Pausing at midday, when the sun assumes its most powerful position, can energize our spirits. To make the most of this bright break, take six or more long, deep breaths, suggests Darcia Narvaez, PhD, a psychologist at the University of Notre Dame. “Deep breathing dramatically changes our metabolism and health for the better,” she explains. “It also activates the vagus nerve, which is vital for feeling connected to others.”
While taking a few deep breaths can instantly help you feel refreshed, Brach says you can also use them as the foundation of an uplifting meditation: “Sit quietly, bring a slight smile to your lips and relax obvious areas of tension in your body. Now begin a long, slow in-breath and out-breath. As you breathe in, focus on receiving the light around you, letting its vitality fill your cells and the spaces between your cells. With the outflow, focus on releasing tension, thoughts, fears, blocks to aliveness. Finish by asking yourself, ‘How may I re-enter my day with an open heart?’”
Mid-Afternoon: The Wisdom Hour
As the sun begins its descent and the light grows soft around 3 p.m., it’s the perfect time to pause and release any built-up worry. “I take a moment to try to just let it all go,” confides Eldredge. “I do this by practicing ‘benevolent detachment,’ which involves praying until I feel like I’m actually releasing it all: the meetings, the stress, what’s coming up next for me, the fact that I’m totally behind on errands — just all of it.”
Going for a walk is another way to let your stress fall away. “Feeling the golden afternoon sun on your skin livens your soul and offers a space to remember your place in this wide world,” says Rev. Stevens, who is also the founder of ThistleFarms.org, an organization that aids women. “As I stroll, I repeat an 800-year-old prayer written by Julian of Norwich: ‘All shall be well, and all shall be well and all manner of thing shall be well.’”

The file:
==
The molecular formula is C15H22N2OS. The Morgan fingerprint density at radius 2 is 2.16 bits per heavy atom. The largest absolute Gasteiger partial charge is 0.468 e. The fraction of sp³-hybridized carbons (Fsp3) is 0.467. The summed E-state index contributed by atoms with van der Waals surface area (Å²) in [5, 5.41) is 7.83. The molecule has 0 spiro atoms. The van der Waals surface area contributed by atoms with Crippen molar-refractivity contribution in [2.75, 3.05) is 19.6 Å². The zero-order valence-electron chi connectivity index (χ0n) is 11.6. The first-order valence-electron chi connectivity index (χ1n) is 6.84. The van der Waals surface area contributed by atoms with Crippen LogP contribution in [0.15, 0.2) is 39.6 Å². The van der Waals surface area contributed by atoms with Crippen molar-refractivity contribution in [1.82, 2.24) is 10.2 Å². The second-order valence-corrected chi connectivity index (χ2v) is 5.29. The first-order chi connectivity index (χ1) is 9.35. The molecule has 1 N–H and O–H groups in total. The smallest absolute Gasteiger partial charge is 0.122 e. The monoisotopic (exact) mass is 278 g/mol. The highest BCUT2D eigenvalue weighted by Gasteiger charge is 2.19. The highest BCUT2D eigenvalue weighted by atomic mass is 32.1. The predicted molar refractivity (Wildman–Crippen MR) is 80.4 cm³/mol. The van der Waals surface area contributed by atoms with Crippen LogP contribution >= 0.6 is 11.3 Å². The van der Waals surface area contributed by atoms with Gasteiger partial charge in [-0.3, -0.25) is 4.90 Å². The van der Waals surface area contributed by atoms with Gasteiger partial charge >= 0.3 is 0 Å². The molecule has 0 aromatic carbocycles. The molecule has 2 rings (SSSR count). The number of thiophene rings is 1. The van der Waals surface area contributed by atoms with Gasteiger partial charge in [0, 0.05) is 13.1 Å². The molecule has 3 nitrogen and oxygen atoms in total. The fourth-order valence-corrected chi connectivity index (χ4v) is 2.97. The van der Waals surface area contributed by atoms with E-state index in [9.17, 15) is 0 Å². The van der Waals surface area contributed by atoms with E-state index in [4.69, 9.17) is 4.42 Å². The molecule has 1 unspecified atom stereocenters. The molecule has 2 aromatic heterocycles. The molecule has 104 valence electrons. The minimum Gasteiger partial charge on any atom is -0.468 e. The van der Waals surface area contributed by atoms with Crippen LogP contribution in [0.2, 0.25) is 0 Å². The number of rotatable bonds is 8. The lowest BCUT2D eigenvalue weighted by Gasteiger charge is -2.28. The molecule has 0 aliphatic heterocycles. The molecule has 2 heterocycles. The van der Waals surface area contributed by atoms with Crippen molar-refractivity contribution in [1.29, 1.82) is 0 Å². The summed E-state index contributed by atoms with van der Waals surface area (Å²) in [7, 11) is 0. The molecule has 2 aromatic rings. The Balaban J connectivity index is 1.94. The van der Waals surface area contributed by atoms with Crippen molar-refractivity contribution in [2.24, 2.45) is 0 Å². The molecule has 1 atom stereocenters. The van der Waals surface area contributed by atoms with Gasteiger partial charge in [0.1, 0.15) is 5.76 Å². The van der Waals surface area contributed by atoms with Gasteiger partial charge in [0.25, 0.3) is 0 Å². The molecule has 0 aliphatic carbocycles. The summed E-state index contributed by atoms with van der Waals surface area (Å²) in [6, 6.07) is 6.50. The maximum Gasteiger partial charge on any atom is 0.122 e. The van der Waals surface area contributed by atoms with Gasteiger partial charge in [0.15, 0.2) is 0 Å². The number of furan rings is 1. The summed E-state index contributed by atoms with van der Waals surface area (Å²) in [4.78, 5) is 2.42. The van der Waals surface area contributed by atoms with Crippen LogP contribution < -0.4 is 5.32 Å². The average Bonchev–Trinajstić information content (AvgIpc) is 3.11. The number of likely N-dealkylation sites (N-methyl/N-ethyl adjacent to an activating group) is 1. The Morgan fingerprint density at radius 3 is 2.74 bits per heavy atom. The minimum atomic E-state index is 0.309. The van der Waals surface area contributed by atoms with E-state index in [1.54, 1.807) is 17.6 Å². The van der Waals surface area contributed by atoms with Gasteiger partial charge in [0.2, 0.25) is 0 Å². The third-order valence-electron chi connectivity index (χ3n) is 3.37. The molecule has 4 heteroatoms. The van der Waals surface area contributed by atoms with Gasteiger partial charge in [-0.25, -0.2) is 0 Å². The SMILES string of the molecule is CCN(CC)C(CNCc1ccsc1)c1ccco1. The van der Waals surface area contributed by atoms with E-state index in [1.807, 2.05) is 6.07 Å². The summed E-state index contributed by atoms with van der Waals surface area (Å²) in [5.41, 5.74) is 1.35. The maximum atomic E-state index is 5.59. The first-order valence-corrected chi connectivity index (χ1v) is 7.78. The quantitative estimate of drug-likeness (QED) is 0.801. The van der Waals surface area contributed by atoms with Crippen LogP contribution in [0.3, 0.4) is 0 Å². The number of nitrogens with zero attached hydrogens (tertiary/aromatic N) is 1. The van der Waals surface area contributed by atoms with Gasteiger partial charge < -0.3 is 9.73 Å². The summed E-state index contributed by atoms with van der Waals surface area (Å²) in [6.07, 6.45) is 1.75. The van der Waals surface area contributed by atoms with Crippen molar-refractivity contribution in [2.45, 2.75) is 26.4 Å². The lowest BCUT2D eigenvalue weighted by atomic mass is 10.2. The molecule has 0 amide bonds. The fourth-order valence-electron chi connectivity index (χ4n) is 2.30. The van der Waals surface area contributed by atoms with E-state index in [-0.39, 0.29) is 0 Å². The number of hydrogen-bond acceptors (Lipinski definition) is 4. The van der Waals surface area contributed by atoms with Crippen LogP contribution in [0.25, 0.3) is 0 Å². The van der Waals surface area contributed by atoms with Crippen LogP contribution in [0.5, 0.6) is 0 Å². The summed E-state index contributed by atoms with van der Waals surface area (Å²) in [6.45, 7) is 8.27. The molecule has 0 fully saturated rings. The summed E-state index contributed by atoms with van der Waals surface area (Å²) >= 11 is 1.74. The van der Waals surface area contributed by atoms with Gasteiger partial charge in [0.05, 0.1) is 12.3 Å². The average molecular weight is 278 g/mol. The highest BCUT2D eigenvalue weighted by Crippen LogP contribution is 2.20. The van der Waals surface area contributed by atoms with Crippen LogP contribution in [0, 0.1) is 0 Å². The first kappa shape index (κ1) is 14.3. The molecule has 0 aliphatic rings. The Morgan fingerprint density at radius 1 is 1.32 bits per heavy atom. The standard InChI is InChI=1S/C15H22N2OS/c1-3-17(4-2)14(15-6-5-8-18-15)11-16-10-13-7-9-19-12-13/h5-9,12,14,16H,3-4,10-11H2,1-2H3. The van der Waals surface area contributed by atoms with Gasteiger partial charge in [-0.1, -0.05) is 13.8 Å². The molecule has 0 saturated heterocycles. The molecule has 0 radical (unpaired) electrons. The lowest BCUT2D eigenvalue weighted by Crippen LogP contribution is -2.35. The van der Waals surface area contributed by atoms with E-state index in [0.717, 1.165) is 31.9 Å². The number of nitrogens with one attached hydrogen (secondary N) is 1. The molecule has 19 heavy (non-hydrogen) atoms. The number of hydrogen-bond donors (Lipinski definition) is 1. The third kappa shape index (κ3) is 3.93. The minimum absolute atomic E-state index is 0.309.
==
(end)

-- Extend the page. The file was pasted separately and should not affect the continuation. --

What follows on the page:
Evening: The Twilight Hour
Taking a moment to watch the glory of the sunset can be deeply healing for the soul, suggests health expert Anthony William, the bestselling author of four books, including Medical Medium ($14.97, Amazon). “Old hurts from broken trust are the underlying reasons for so much of the stress we experience today,” he says. “A simple yet profoundly effective way to repair this emotional damage and restore trust is to become aware of the sunset. You may feel a sense of loss as the sun goes down, as if a friend has gone away… with the promise of returning tomorrow. That’s what makes this technique resonate on such a deep level: You face the falling darkness with the absolute, irrefutable knowledge that the light will return. And when the sun rises the next morning, you’ll click with the fact that, as promised, your friend has returned… and will do so for the rest of your time on Earth. Connecting with this truth that the sun will never let you down, the soul relearns critical trust, which activates true healing.”
Bedtime: The Great Silence
As darkness falls and you begin to wind down, pausing before sleep around 9 or 10 p.m. can serve as a time of gentle evaluation. “Quietly reviewing your day isn’t just about reflecting, it’s also about listening,” says Wiederkehr. “I often ask God what I need to hear, and what I should learn from my day.”
With this pause, you also prepare the mind and body to get the most out of your rest. “Sleep is an adventure where the body and brain are rebuilt,” says Dr. Edlund. “For our body clocks to put us to sleep, we must be calm, so this is an ideal time for meditation or prayer to help the mind slow down and rest.” The key, he adds, is to turn off all lights and screens, so power down all devices after your last reminder to pause chimes.
After Midnight: The Night Watch
Not everyone will choose to practice this sacred pause, but if you find yourself awake in the deepest parts of the night, see it as a gift. Rev. Stevens uses sleepless moments to pray for others and make mental lists of gratitude. “Thinking of loved ones takes our mind off our own problems and breaks the anxiety loop that fills our mind in the middle of the night.”
If you still have trouble shaking your regrets or worries, try this soothing posture during your pause: “To calm and quiet your body and mind, lie on your back with one hand on your belly and the other on your heart,” advises Brach. “Bring a slight smile to your lips, soften your eyes and take some moments to scan through your body, releasing obvious areas of tightness like your shoulders, hands, and belly. Breathe deeply and use this time to deepen your pathways to peace.”
This article originally appeared in our print magazine.